80% regularly waste water - WRAS study
Eighty per cent of people in Britain admit to committing at least one water-wasting habit regularly, according to new research by the Water Regulation Advisory Scheme (WRAS).
Around one in five (21 per cent) still leave the tap running when brushing their teeth or washing their face (20 per cent).
WRAS asked 2,000 consumers about their everyday water usage habits to identify the most common offenders for water inefficiency.
The water wasting habits British adults are most guilty of are:
- Not reusing water when preparing food/cooking (29 per cent) – catching excess water in a bowl to reuse can reduce water wastage by 50 per cent
- Taking deeper baths than necessary (26 per cent) – a bath typically uses around 80 litres, but by running a bath just an inch shorter you can save five litres of water on average
- Running the water while brushing teeth, rather than turning off the tap (21.4 per cent) – a running tap wastes approximately six litres per minute
- Filling the kettle up to the top rather than the amount needed (21.1 per cent) – a full kettle (approx. 8 cups) will take twice as long to boil and use more electricity
- Running water while washing face rather than filling the sink up (20.8 per cent) – a running tap wastes approximately six litres per minute
Other bad habits people admit to include having a shower after a bath and using a hose pipe to clean the car, instead of a bucket.
Julie Spinks, managing director of WRAS, said: “Although everyday habits – such as leaving the tap on whilst brushing your teeth – might seem inconsequential, making a few small changes can make a big difference to the amount of water we use every day. We’re urging consumers to change at least one regular habit to help prevent needless water wastage.
“Being considerate of your water usage will not only help the environment by conserving valuable water resources, but can save you money, particularly if you have a water meter.”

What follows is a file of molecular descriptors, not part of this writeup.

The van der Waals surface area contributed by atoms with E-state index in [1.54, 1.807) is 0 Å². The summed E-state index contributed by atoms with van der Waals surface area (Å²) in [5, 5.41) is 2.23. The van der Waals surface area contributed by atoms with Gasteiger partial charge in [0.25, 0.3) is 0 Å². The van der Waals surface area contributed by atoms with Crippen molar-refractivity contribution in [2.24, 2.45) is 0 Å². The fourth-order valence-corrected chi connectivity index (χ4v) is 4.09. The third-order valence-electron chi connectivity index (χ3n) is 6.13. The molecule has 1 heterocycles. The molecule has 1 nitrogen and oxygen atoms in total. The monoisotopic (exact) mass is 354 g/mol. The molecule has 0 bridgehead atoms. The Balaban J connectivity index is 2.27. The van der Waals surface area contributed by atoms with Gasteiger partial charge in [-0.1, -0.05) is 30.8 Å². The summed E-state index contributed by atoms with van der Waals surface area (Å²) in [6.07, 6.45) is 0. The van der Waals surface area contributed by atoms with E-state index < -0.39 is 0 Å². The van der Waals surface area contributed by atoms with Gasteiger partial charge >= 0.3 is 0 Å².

- Wessex Water home visits save one million litres A Wessex Water scheme to make homes more water efficient has helped to save one million litres. Read More >
- New conference will examine water resources A new event from Water & Wastewater Treatment (WWT) will examine how the sector must build resilience to ensure a secure... Read More >
- Thames saving 20 million litres a day after 250,000 home visits Thames Water has now helped 250,000 homes save 20 million litres of water every day as part of its award-winning smarter... Read More >
- Reaching net carbon zero In summer 2019, the water industry committed to reach net carbon zero by 2030. This is a very ambitious aim and... Read More >
- Ensuring future water supplies The water sector is entering a period of greater focus on managing water resources as it seeks to ensure future supplies.... Read More >
- Integrated catchment management James Knightbridge of Mott MacDonald examines what systems operation means in terms of integrated catchment management and... Read More >
- Rewarding excellence WWT content director Alec Peachey looks ahead to next year's Water Industry Awards. Read More >
- Achieving zero interruptions and leakage Rik Gunderson, UK utility director at Software AG, looks ahead to WWT's Water Industry Innovation Conference. Read More >